The exciting findings, though, consist of forensics-type data.

Footprints have been found that have fine skin ridges, called dermatoglyphs, which are equivalent to fingerprints. A former FBI fingerprint expert, who also studies skin ridges in zoo apes, has identified dermatoglyphs in plaster casts of purported sasquatch prints that are neither human nor from any known ape but are quite apelike. He even has found scars that show the unique healing pattern of primate skin.

Footprints have been found to be biomechanically accurate for weight and stride of an 800-pound biped – and quite different from those of a human foot. The dynamics of these footprints, based on soil and terrain variations, would be impossible to fake without an extensive knowledge of foot anatomy and function.

Furthermore, these details have been consistent over the years and in far-flung locations.

Probably most astounding of all, however, have been the analyses of hair found in areas associated with sasquatch footprints and sightings all over the West. While these hairs do not match human, ape or any other known hair for morphology, they are amazingly similar among themselves and are more apelike than anything else.

Keep in mind: These disparate forms of evidence have not come from one source, one place or one period of time. These data represent too many uncontrollable variables to all be a part of some larger hoax.

Yet, these data are remarkably constant in pointing to a large apelike animal living in the wilderness areas of California, the Pacific Northwest and British Columbia and down the Rocky Mountains into Colorado.

Meldrum has staked his career on his confidence in this evidence. In an Associated Press article that appeared in The Spokesman-Review last Nov. 6, headlined "Bigfoot research stirs up ISU," Jesse Harlan Alderman pointed out that Meldrum's fellow researchers at ISU are "hostile" and call his research "pseudo-academic" and a "joke," with "some even calling for the school to revoke his tenure."

Despite the ridicule, Meldrum does have his supporters in the scientific community. His dean at ISU calls him "a bona fide scientist," and Jane Goodall, the ground-breaking chimpanzee researcher who, according to Alderman, "believes in the legend," wrote for the jacket of Meldrum's book that he "brings a much-needed level of scientific analysis to the sasquatch – or Bigfoot – debate."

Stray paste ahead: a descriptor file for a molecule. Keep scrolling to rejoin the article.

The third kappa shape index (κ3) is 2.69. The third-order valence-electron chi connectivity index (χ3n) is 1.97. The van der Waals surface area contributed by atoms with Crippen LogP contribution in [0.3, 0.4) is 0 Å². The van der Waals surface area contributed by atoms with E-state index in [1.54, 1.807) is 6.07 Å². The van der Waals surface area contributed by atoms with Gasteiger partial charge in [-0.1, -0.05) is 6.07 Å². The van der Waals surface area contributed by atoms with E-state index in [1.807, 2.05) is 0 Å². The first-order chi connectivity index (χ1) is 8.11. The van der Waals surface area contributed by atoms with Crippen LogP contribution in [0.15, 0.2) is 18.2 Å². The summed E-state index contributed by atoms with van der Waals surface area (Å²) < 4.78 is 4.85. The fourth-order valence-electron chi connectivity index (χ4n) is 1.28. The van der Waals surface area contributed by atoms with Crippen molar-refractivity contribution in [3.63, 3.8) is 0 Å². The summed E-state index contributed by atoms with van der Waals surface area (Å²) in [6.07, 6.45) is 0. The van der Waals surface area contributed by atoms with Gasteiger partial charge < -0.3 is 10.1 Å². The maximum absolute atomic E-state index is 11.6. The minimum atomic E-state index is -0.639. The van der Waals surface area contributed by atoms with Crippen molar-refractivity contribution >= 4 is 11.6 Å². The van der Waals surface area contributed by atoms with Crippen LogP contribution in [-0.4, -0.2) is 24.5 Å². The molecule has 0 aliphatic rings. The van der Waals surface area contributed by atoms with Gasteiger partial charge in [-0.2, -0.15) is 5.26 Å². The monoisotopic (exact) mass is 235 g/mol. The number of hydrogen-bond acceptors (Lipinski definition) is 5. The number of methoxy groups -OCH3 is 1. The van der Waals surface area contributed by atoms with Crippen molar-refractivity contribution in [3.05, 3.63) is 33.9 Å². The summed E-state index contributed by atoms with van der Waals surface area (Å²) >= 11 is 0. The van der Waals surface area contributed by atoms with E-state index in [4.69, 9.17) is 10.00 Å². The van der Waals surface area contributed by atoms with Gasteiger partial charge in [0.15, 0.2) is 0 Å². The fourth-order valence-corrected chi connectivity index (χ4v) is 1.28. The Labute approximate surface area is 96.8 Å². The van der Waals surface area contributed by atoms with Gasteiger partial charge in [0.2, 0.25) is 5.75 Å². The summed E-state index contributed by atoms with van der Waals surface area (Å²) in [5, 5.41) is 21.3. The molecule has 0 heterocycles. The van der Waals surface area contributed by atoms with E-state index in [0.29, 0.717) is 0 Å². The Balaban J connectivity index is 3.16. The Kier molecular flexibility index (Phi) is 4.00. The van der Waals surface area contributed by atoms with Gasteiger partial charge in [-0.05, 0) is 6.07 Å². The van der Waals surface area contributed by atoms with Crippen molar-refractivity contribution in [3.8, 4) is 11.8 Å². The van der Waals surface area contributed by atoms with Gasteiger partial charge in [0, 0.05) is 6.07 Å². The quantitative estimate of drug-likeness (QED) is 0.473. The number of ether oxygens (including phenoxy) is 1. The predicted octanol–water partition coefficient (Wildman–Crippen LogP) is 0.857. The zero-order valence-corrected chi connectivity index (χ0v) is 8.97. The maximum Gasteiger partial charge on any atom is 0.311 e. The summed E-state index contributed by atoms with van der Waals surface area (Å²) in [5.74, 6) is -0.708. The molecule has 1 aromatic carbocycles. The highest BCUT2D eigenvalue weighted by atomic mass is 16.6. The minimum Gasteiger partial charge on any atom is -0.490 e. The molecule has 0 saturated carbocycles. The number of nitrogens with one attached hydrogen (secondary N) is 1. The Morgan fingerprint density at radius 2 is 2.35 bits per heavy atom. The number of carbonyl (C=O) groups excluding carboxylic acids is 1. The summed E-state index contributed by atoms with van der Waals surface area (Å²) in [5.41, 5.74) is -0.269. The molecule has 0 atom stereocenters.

As I finished writing this column, I contacted Meldrum to confirm his conclusion as quoted in Alderman's article that "Bigfoot exists." He reaffirmed for me his certainty of the data:

The body of evidence includes repeat appearances of identifiable sasquatch individuals over successive years.

Examples of footprints that appear to preserve fine dermatoglyphic details have been regarded very seriously by a number of professional fingerprint examiners.

Hair samples have stood up to scrutiny, indicating a primate of indeterminate identity.

The persistence of this evidence, although remaining contested and controversial, warrants long-overdue consideration by the scientific community.

So what do you think? Could there be an 8-foot-tall, apelike, upright-walking animal in this day and age in the forests of the West? In the forests of North Idaho or Kootenai County?

There have been purported sightings and footprints here. Furthermore, a lot of the evidence that Meldrum and others refer to comes from the Blue Mountains near Walla Walla.

Next week, I'll take a look at what's been going on just outside of Walla Walla as well as here in North Idaho.

Sasquatch could be just that close.

Source: The